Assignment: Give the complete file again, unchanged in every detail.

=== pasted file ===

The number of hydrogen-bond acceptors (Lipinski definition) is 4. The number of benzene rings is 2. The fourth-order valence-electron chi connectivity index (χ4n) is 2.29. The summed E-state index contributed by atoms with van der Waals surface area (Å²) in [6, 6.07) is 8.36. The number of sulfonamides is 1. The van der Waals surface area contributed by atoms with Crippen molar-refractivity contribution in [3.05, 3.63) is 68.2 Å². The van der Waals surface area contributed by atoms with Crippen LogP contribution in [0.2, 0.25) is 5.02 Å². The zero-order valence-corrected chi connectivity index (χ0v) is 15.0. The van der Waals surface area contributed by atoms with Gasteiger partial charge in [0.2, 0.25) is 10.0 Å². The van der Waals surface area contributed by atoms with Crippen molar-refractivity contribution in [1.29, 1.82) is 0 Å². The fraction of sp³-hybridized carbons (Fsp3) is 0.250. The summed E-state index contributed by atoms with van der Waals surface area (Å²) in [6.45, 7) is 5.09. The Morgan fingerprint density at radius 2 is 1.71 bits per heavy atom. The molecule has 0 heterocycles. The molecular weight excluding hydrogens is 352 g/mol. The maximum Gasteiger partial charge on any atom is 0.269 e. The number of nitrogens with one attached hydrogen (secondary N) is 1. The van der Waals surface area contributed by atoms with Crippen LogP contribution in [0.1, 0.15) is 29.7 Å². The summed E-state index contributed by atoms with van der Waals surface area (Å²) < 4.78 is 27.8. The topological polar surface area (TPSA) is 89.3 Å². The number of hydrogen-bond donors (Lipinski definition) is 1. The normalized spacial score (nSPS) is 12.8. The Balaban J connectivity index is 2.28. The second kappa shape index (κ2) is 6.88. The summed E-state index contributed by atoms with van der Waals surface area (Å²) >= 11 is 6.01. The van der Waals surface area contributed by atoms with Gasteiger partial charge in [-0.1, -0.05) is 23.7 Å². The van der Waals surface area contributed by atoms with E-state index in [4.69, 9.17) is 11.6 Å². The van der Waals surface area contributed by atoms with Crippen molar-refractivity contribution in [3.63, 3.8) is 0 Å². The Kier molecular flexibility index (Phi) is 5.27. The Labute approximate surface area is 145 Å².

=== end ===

The number of hydrogen-bond acceptors (Lipinski definition) is 4. The number of benzene rings is 2. The fourth-order valence-electron chi connectivity index (χ4n) is 2.29. The summed E-state index contributed by atoms with van der Waals surface area (Å²) in [6, 6.07) is 8.36. The number of sulfonamides is 1. The van der Waals surface area contributed by atoms with Crippen molar-refractivity contribution in [3.05, 3.63) is 68.2 Å². The van der Waals surface area contributed by atoms with Crippen LogP contribution in [0.2, 0.25) is 5.02 Å². The zero-order valence-corrected chi connectivity index (χ0v) is 15.0. The van der Waals surface area contributed by atoms with Gasteiger partial charge in [0.2, 0.25) is 10.0 Å². The van der Waals surface area contributed by atoms with Crippen molar-refractivity contribution in [1.29, 1.82) is 0 Å². The fraction of sp³-hybridized carbons (Fsp3) is 0.250. The summed E-state index contributed by atoms with van der Waals surface area (Å²) in [6.45, 7) is 5.09. The Morgan fingerprint density at radius 2 is 1.71 bits per heavy atom. The molecule has 0 heterocycles. The molecular weight excluding hydrogens is 352 g/mol. The maximum Gasteiger partial charge on any atom is 0.269 e. The number of nitrogens with one attached hydrogen (secondary N) is 1. The van der Waals surface area contributed by atoms with Crippen LogP contribution in [0.1, 0.15) is 29.7 Å². The summed E-state index contributed by atoms with van der Waals surface area (Å²) < 4.78 is 27.8. The topological polar surface area (TPSA) is 89.3 Å². The number of hydrogen-bond donors (Lipinski definition) is 1. The normalized spacial score (nSPS) is 12.8. The Balaban J connectivity index is 2.28. The second kappa shape index (κ2) is 6.88. The summed E-state index contributed by atoms with van der Waals surface area (Å²) >= 11 is 6.01. The van der Waals surface area contributed by atoms with Gasteiger partial charge in [-0.1, -0.05) is 23.7 Å². The van der Waals surface area contributed by atoms with E-state index in [4.69, 9.17) is 11.6 Å². The van der Waals surface area contributed by atoms with Crippen molar-refractivity contribution in [3.63, 3.8) is 0 Å². The Kier molecular flexibility index (Phi) is 5.27. The Labute approximate surface area is 145 Å².